Custody Transfer LMS

Custody Transfer LMS


Custody Transfer in the oil and gas industry refers to the transactions involving transporting physical substance from one operator to another. This includes the transferring of raw and refined petroleum between tanks and tankers; tankers and ships and other transactions. Custody transfer in fluid measurement is defined as a metering point (location) where the fluid is being measured for sale from one party to another. During custody transfer, accuracy is of great importance to both the company delivering the material and the eventual recipient, when transferring a material.

 The term "fiscal metering" is often interchanged with custody transfer, and refers to metering that is a point of a commercial transaction such as when a change in ownership takes place. Custody transfer takes place any time fluids are passed from the possession of one party to another.

Metering Methods

Custody transfer is one of the most important applications for flow measurement. Many flow measurement technologies are used for custody transfer applications; these include differential pressure (DP) flowmeters, turbine flowmeters, positive displacement flowmeters, Coriolis flowmeters and ultrasonic flowmeters.

Differential pressure flowmeters

Differential pressure (DP) flowmeters are used for the custody transfer of liquid and gas to measure the flow of liquid, gas, and steam. The DP flowmeter consist of a differential pressure transmitter and a primary element. The primary element places a constriction in a flow stream, while the DP transmitter measures the difference in pressure upstream and downstream of the constriction.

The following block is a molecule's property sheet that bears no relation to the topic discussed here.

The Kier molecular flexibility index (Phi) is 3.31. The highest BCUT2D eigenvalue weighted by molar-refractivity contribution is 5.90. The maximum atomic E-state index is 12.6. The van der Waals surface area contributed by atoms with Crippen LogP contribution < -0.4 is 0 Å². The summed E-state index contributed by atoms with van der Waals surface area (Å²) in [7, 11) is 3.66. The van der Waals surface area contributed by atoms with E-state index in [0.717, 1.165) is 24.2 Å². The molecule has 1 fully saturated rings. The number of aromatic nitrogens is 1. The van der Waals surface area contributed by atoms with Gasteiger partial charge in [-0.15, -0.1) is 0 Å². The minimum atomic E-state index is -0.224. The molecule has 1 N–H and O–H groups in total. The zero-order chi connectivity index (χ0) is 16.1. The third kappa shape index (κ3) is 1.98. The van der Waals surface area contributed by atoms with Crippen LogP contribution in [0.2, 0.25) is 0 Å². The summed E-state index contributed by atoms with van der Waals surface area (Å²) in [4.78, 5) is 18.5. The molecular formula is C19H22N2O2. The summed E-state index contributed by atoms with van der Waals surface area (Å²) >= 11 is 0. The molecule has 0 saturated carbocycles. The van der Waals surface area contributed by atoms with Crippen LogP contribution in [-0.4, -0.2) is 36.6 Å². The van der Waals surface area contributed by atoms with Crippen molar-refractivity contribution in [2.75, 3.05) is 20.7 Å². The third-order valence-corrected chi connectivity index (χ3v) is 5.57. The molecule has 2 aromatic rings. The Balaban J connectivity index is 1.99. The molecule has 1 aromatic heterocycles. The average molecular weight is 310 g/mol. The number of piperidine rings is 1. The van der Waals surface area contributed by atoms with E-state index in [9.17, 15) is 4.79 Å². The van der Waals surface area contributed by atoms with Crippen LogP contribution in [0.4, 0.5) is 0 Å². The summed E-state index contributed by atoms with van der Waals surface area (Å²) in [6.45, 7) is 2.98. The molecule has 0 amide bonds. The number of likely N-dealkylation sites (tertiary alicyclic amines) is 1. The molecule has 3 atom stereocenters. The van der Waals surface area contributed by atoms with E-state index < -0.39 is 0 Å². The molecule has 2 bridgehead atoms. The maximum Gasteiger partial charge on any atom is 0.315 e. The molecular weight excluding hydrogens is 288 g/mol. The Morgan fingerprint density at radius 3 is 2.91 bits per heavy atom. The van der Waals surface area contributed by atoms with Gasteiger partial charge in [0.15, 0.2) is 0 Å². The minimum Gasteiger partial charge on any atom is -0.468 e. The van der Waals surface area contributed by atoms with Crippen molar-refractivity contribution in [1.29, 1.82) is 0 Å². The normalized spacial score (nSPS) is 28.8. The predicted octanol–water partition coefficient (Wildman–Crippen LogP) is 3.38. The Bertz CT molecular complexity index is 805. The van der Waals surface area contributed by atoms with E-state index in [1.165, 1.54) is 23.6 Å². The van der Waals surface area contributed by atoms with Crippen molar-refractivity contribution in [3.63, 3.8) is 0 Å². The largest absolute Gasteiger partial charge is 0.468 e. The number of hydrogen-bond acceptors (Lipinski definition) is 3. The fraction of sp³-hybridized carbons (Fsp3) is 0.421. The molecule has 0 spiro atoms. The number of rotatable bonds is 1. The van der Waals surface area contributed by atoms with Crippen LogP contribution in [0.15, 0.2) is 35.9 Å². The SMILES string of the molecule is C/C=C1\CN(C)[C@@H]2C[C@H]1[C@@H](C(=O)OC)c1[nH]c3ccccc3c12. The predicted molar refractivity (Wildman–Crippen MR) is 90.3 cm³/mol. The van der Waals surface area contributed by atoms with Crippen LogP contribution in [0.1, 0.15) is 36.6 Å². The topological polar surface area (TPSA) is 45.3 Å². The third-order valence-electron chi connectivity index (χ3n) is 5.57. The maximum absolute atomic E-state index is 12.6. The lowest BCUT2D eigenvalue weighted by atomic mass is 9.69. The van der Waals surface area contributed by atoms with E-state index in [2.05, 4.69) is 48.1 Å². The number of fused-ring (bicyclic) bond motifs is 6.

Liquid custody transfer

Custody transfer of liquid flow measurement follow guidelines set by the ISO. By industrial consensus, liquid flow measurement is defined as having an overall uncertainty of ±0.25% or better. The overall uncertainty is derived from an appropriate statistical combination of the component uncertainties in the measurement system.

Best practices

In any custody transfer application, a true random uncertainty has an equal chance of favouring either party, the net impact should be zero to both parties, and measurement accuracy and repeatability should not be valued. Measurement accuracy and repeatability are of high value to most seller because many users install check meters. The first step in designing any custody transfer system is to determine the mutual measurement performance expectations of the supplier and the user over the range of flow rates. This determination of mutual performance expectations should be made by individuals who have a clear understanding of all of the costs of measurement disputes caused by poor repeatability. The second step is to quantify the operating conditions which are not controllable. For a flow measurement, these can include

1. Expected ambient temperature variation;
2. Maximum static line pressure;
3. Static line pressure and temperature variation;
4. Maximum allowable permanent pressure loss;
5. Flow turndown; and
6. Expected frequency of flow variation and/or pulsation.

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